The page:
Startail Sat 11-May-13 16:30:17

And that is the root of the problem. We always feel rotten if it's down to us that they are late, even if they were dragging their heels.

My, also dyslexic DD1's time keeping is actually better than mine. At least she doesn't drift off to do something else quite as readily, but she cannot read an analogue clock.

Thus, if she hasn't got her watch on she expects me to remind her. Having the short term memory of a gnat I forget.

We are not a good compination.

burberryqueen Sat 11-May-13 19:29:35

really startail our daughters sound so similar!

prettydaisies Sat 11-May-13 19:37:02

At DC's school the punishment for being late is to be early! Always makes me laugh, but I do think it's quite appropriate.

DeepRedBetty Sun 12-May-13 12:11:26

Mutt no of course I wasn't being serious hence the grin at the end of the post!

Startail Sun 12-May-13 15:21:20

I think being forced to be early would be a great punishment. I'm very much an owl.

Being forced to get up earlier would be far more of a pain than picking the children up later. It would teach me not to be late and since it's usually my fault not the DDs that seems much fairer.

Phoebe47 Sun 12-May-13 16:50:22

I think you really do need to make sure you get her to school on time when you take her but if it is her fault because she is slow getting ready/doesn't get up in time then she has to take the consequences. However, I would be more concerned about why she hates using the school bus. Is it because it is a horrible journey because some kids are unruly on the bus (my DH tells shocking stories of what they got up to on his school bus) or just because it is cosier in mum's car. If the latter then that needs to be addressed by the school/coach escort. If the former then only take her when you are going into town anyway and make sure you leave earlier.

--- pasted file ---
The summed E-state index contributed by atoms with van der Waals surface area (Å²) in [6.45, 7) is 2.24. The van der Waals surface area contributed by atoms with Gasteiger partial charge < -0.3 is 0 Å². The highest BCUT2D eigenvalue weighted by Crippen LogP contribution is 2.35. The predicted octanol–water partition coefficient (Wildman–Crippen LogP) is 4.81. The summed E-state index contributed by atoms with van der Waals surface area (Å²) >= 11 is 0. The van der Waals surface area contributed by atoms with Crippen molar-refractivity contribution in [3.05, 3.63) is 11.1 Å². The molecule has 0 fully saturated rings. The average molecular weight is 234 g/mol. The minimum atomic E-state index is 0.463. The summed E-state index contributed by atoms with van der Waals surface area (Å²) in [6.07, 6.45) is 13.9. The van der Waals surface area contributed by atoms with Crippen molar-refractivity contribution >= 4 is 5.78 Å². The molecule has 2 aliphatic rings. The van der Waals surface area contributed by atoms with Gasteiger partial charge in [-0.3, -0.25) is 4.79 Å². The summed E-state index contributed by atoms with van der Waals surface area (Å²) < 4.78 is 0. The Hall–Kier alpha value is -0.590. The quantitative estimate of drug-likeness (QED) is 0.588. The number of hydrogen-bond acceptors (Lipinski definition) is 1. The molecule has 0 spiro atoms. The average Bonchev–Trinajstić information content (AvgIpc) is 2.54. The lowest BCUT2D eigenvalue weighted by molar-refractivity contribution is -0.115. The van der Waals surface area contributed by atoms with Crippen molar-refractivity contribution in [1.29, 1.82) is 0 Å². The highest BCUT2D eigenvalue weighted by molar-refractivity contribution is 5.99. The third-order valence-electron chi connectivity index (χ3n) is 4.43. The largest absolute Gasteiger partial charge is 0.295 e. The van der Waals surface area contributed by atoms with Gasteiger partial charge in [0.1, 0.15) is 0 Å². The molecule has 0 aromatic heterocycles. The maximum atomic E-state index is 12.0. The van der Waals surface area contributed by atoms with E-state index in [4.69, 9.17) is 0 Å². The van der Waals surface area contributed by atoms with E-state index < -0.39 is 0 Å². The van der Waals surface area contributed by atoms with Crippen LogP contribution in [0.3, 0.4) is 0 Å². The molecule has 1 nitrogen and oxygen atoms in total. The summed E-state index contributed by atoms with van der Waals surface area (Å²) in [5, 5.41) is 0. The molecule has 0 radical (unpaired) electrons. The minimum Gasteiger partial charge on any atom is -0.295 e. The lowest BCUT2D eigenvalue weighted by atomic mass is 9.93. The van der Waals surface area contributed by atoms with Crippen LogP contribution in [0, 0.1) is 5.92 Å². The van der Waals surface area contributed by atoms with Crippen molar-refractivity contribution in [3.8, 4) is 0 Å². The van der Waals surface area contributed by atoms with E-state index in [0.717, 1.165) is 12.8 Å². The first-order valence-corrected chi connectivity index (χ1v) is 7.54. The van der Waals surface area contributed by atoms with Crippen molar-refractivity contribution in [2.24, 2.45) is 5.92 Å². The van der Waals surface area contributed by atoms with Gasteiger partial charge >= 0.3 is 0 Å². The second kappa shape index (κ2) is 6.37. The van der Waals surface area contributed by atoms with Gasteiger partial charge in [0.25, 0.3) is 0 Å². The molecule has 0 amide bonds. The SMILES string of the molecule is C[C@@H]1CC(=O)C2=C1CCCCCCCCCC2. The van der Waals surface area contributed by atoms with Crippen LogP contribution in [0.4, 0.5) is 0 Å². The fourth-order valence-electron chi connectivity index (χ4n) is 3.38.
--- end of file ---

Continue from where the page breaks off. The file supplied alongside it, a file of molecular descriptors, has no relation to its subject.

greyvix Sun 12-May-13 23:11:58

Depends on the school. At my school, a request to change after school detention to lunchtime would be accepted if the student would then have difficulties getting home. This would be particularly true in winter, when it is dark.

elfycat Sun 12-May-13 23:17:38

Why does she hate getting the school bus? I was bullied on the bus (not at school) so this flagged up to me. If there is a specific issue with her bus journey experience then I would discuss this with her, or with the school if it is something more nasty.

Hope it's nothing like this.

burberryqueen Tue 14-May-13 05:11:23

phoebe and elfycat she hated getting on the school bus cos she has a turned up nose and a charming pair of twins were shouting "pigface" at her - dripfeed ok I hope. However as far as the school are concerned this has been dealt with, whether this is true or not i do not know, but it was going on for months. The school actually told me they couldnt do anything about it unless I could find a named witness for every incident !!!! She tells me things are ok now but i am not convinced, more that she doesnt want me 'up the school' iykim

Phoebe47 Tue 14-May-13 14:05:06

How can the school say you need to find witnesses. It's ridiculous. That name calling is bullying and other children may not want to speak up because they are afraid of the same happening to them. Is there an escort on the bus? If so they should be dealing with behaviour issues (and they would be the named witness!). Also, if it was a set of twins surely they are identifiable. How many sets of twins are travelling on the school bus? Some schools just use such pathetic excuses for doing bu**er all about things. Hope things really are better now for your dd.